I read an article in Reader’s Digest months ago by Bruce Grierson whose article, ‘The Rule of 10’, which had been published in full in the magazine Psychology Today. In it he writes,
Ten-year olds are about to experience the biggest surge of intellectual horsepower in their lifetimes, as measured by gains in executive function. . . Ten-year olds are transitioning, in other words, from dreamers to lawyers.
Without trying to explain the deeper meaning of that statement allow me to continue. The thrust of his article seems to be that around ten kids get an urge toward something they want to do as an adult, maybe more than one.
. . . age ten contains, in a sense, our source code, . . in the past as many as 85 percent of North Americans said they failed to find meaning in their jobs and would take a pay cut in exchange for a more fulfilling job.
What it says to me is that, in following Mr. Greisen’s line of thought, a vast majority of ten-year-olds as adults are ignored or dissuaded from their urge, due to the early external influences from parents, peers, or circumstances influencing their decisions, chose a line of employment contrary to that ten-year old urge, that feeling in the belly or excitement in the mind.
With no extensive pursuit of the author’s theory, in agreement or deep questioning of fact, I would simply say that I have no recollection as a ten-year-old what I wanted to do as an adult. If I had an urge in the belly, I probably sloughed it off as hunger pangs or upset stomach. I had just moved into my grandparents’ house in Goodland, Kansas, having left the almost two-mile-high town of Cripple Creek, Colorado, with my very expecting mom. World War II was still over a year away and I was having too much trouble acclimating to life in a very modest three-bedroom home which already had the four sons of Roy and Nancy Short still at home. With mom having had a baby girl soon after our arrival in August of 1940, it was anything but normal in the cramped quarters.
A year or so after the war started on December 8, 1941, I began fantasizing about being a fighter pilot, this without realizing that most wars don’t last more than three to five years and the fact that I would never qualify. At thirteen I started delivering the Omaha World Herald newspaper, soon performed various sales jobs at Duckwalls 5 and 10 store, May Drug Store and then in construction jobs for my Uncle Mark Jensen. I didn’t get my first ‘urge’ until I was a sophomore at Sherman Community High School when I saw a Speed Graphic Press Camera in a Montgomery Ward catalog. I saw what Mr. Grierson described as “ . . . the lights come on full beam, revealing the road ahead.”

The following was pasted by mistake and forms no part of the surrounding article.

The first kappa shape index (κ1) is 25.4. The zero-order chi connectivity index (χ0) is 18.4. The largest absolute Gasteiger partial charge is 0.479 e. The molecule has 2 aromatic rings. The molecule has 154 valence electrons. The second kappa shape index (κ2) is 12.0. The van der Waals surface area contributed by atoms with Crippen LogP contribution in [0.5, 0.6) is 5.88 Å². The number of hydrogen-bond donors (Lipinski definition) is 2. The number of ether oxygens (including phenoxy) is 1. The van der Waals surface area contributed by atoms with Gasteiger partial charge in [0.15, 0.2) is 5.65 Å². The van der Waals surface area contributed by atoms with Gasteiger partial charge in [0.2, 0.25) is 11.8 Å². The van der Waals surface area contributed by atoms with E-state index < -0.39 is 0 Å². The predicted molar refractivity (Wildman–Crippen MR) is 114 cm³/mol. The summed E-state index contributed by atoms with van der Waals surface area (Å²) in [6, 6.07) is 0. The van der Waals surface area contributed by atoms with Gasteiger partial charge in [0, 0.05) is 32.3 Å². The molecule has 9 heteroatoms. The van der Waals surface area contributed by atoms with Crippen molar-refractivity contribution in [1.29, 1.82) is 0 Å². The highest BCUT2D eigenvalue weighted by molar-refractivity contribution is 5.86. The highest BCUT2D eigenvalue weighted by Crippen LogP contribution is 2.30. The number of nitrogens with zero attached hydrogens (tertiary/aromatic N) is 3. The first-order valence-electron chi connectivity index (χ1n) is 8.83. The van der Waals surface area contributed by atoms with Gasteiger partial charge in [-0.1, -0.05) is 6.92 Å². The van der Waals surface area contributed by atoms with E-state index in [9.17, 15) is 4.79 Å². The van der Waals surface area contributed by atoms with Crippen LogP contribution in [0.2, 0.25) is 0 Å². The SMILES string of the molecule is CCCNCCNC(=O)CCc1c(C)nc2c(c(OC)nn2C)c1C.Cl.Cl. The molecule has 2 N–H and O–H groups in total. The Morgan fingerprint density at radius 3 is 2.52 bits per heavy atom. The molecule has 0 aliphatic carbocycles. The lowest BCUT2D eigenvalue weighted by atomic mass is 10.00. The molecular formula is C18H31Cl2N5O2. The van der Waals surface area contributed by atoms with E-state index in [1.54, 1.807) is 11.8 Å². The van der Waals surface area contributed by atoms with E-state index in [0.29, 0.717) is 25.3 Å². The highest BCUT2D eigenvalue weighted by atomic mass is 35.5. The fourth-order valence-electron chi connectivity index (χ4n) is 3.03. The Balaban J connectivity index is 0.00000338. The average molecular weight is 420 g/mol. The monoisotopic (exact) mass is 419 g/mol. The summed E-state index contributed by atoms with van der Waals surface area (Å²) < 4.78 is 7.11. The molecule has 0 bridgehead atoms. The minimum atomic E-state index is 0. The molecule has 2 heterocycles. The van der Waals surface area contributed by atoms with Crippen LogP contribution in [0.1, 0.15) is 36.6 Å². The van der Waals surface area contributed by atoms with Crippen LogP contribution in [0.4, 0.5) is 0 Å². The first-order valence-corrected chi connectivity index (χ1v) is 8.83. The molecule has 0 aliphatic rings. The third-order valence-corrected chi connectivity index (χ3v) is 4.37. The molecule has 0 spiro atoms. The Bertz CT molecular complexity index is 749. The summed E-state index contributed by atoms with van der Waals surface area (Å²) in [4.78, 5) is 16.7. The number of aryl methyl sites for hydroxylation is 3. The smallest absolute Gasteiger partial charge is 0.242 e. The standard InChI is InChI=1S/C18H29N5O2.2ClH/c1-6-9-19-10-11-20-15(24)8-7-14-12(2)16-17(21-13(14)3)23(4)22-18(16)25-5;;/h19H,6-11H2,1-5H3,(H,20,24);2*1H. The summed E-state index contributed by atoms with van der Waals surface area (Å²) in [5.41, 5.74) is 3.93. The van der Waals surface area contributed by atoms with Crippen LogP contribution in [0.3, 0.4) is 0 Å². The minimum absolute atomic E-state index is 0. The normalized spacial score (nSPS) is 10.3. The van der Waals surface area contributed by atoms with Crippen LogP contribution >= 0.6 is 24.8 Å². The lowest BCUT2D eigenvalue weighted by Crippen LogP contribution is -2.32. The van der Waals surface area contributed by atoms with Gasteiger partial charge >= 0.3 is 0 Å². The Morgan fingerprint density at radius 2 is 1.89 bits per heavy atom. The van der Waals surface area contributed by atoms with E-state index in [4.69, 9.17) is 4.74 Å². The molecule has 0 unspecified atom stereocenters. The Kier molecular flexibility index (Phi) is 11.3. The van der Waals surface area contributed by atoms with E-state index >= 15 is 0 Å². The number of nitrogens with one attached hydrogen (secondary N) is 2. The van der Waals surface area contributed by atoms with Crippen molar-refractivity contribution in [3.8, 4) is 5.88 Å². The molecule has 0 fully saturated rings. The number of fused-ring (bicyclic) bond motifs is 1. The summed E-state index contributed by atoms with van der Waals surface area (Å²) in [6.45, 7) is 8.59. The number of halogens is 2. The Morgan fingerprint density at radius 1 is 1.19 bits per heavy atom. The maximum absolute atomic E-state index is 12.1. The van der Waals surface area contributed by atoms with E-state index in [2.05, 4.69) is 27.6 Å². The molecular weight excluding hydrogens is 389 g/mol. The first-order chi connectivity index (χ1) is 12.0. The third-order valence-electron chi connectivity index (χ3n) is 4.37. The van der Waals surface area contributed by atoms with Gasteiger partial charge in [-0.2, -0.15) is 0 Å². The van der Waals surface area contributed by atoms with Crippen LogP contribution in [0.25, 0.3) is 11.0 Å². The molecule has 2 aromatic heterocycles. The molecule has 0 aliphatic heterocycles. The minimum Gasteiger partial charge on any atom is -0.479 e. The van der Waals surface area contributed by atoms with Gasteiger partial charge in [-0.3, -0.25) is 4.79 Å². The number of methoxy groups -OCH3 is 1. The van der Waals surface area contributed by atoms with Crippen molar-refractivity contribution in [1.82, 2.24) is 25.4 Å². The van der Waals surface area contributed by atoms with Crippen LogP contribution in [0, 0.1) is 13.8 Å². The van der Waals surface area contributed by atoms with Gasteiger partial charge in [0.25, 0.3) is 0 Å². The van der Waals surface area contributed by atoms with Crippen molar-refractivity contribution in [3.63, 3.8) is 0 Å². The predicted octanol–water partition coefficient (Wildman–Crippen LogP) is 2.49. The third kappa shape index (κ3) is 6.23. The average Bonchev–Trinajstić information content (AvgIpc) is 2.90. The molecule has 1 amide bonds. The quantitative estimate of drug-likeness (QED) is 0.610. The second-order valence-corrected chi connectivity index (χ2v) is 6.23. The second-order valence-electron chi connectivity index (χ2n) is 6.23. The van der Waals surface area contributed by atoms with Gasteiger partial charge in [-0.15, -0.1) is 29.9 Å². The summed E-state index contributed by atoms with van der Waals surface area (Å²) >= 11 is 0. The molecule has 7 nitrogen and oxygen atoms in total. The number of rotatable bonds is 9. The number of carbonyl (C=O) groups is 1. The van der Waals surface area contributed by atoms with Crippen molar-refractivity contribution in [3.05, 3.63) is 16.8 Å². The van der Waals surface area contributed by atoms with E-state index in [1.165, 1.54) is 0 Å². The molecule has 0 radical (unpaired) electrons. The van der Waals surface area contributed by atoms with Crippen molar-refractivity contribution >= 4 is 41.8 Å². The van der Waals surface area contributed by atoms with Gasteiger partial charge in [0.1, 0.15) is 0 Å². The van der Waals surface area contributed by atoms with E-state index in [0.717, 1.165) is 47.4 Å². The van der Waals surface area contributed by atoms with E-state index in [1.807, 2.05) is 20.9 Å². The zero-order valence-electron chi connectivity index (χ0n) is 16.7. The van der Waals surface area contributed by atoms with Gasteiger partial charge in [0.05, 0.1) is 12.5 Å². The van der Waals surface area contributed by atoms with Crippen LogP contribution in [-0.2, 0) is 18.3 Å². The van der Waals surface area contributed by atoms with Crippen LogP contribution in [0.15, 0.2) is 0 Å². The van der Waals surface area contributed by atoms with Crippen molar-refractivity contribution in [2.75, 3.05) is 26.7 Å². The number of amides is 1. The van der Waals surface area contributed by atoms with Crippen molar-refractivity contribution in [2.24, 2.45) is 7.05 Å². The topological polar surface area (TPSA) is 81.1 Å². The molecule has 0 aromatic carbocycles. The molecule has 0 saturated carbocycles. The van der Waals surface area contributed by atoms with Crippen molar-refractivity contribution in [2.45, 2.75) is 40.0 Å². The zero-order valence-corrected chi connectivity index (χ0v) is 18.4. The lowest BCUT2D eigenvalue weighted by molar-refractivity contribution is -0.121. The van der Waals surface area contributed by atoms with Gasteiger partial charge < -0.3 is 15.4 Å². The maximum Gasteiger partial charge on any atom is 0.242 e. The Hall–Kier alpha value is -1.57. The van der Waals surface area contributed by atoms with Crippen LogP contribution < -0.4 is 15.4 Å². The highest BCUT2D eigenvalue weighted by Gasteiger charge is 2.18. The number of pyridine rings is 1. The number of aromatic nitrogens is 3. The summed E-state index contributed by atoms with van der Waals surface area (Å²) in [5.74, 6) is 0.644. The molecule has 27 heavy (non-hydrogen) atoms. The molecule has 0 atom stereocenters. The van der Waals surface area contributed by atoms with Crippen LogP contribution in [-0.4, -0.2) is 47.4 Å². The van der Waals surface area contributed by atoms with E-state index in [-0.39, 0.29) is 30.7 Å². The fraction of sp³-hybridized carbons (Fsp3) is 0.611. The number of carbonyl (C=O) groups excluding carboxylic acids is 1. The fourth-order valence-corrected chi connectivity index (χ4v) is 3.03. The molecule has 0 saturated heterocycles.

I became a self-appointed school photographer, after which I joined the navy, went to Pensacola Naval Photography School and served three years in that capacity in an amphibious flag command ship. It was great. I went to a lot of places the normal swabbie didn’t get to see. But during the months before discharge in the spring of 1954, something happened. My thoughts, I wouldn’t call them dreams exactly, of being a photojournalist seemed to just melt away, like dust in the wind, a phrase to surface years later in a song by a rock group called the Police. What happened? Mr. Greisen does say in closing his article,
. . . even if we knew what lit us up at 10, [or even 15 perhaps] there’s still the matter of how to scale that feeling of the adulthood world of today [at whatever point that happens to occur].
Upon discharge I attended Fort Hays State College to become a classroom teacher, taught history and English in Colby, Kansas, for two years and in Wichita, Kansas, at a junior high school for seven years. Then I failed completely at being an assistant principal in a Wichita junior high before moving to Norfolk, Virginia, to a high school. Finally, I became a field staff representative for the Kansas and Virginia Education Associations working for the benefits and problems of teacher members. After all that, I have to say, my happiest employment years were in the classroom. So again, what happened?